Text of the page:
Meanwhile, she’s also determined to alienate herself from the one reliable figure in her life; having refused chemotherapy for an aggressive cancer, her mum has instead discovered faith and mindfulness, something which naturally frustrates her daughter. Then there’s the fear and self-doubt Daphne is contending with – in particular, her anxiety over not feeling enough about the man she saved to go and visit him. It takes her therapist to suggest that perhaps just doing something is sufficient, and enough of a feeling might well follow after.

Emily Beecham’s skill is in being able to subtly convey all this, without really saying a great deal that’s to the point. Scriptwriter Nico Mensinga’s razor sharp, bone dry dialogue is hilarious but also constantly evasive – it’s down to Beecham to present the character’s pain without ever soliciting our pity. The performance is at once distant and intimate, cold and moving, laugh-out-loud funny and rather tragic. Daphne lives and breathes through Beecham, lingering on in the mind long after the credits finish rolling, so much that you almost expect to meet up with her in your local pub, or maybe on the train back home.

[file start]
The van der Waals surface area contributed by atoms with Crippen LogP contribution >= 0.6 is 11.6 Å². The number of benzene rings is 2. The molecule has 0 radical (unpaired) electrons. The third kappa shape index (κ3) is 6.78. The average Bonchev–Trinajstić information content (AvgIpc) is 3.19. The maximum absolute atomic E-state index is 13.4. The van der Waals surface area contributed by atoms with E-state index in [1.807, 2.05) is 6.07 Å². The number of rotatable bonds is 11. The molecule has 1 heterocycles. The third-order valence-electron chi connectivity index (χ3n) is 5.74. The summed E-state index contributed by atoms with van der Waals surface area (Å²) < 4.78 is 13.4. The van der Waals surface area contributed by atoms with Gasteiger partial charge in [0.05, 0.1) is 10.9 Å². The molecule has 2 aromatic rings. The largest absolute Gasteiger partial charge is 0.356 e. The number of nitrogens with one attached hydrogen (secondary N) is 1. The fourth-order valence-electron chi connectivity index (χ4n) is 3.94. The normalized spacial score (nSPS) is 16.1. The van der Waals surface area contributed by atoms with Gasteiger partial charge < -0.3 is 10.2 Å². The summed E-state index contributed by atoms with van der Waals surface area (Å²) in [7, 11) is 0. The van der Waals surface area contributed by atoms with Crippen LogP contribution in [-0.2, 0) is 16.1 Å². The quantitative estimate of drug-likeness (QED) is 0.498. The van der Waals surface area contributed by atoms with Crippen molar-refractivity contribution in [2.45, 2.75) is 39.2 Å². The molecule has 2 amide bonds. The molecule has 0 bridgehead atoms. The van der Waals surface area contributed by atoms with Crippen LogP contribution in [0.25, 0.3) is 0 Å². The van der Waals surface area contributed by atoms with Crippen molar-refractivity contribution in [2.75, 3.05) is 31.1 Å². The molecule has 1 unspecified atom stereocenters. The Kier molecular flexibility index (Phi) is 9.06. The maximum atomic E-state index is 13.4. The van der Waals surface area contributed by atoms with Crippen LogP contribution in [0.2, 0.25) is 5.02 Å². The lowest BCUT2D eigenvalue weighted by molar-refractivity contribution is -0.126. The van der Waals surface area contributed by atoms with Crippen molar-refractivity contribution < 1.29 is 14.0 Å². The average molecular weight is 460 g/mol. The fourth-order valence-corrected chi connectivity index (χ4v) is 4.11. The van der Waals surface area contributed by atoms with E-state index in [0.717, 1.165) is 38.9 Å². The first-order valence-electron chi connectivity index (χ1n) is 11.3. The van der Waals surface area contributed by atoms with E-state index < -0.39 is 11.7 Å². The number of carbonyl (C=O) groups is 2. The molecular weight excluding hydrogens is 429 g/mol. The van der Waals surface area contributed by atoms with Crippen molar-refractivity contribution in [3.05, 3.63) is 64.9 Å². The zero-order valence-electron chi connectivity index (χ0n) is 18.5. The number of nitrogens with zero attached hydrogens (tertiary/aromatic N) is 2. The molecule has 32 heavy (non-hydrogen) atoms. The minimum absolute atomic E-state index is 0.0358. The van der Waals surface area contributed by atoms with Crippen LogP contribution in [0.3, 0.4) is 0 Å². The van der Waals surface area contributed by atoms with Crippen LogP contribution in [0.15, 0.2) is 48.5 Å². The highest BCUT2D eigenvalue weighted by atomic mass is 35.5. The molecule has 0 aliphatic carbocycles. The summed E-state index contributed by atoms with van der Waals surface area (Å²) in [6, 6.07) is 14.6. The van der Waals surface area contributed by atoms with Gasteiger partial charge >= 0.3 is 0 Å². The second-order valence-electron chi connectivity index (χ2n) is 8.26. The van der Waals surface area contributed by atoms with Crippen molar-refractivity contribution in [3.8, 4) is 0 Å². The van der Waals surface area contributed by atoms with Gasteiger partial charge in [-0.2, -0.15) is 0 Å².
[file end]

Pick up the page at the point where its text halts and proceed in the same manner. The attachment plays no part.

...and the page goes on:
Emily Beecham is backed up by a strong supporting cast as well, with Geraldine James as her surprisingly vivacious, terminally ill mum, Nathaniel Martello-White as a cheerily optimistic David, and Tom Vaughan-Lawlor as Daphne’s jaded boss and soulmate Joe, who similarly can’t quite work out how his life has ended up like this.